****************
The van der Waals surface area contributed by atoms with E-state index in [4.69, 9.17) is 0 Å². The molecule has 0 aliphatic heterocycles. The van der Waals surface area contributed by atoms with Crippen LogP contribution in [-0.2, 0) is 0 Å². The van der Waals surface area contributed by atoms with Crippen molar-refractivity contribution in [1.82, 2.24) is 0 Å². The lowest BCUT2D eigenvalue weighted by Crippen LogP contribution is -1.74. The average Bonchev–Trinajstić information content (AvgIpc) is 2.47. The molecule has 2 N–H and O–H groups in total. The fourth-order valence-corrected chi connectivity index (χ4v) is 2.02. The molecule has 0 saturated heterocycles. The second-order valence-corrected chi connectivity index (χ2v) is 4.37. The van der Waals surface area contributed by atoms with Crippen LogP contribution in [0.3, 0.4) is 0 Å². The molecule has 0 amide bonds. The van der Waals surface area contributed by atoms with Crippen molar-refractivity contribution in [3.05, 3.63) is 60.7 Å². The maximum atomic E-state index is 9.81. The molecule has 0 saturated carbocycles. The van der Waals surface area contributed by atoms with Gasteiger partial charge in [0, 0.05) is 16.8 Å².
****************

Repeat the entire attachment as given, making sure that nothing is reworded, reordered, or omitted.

The van der Waals surface area contributed by atoms with E-state index in [4.69, 9.17) is 0 Å². The molecule has 0 aliphatic heterocycles. The van der Waals surface area contributed by atoms with Crippen LogP contribution in [-0.2, 0) is 0 Å². The van der Waals surface area contributed by atoms with Crippen molar-refractivity contribution in [1.82, 2.24) is 0 Å². The lowest BCUT2D eigenvalue weighted by Crippen LogP contribution is -1.74. The average Bonchev–Trinajstić information content (AvgIpc) is 2.47. The molecule has 2 N–H and O–H groups in total. The fourth-order valence-corrected chi connectivity index (χ4v) is 2.02. The molecule has 0 saturated heterocycles. The second-order valence-corrected chi connectivity index (χ2v) is 4.37. The van der Waals surface area contributed by atoms with Crippen LogP contribution in [0.3, 0.4) is 0 Å². The molecule has 0 amide bonds. The van der Waals surface area contributed by atoms with Crippen molar-refractivity contribution in [3.05, 3.63) is 60.7 Å². The maximum atomic E-state index is 9.81. The molecule has 0 saturated carbocycles. The van der Waals surface area contributed by atoms with Gasteiger partial charge in [0, 0.05) is 16.8 Å².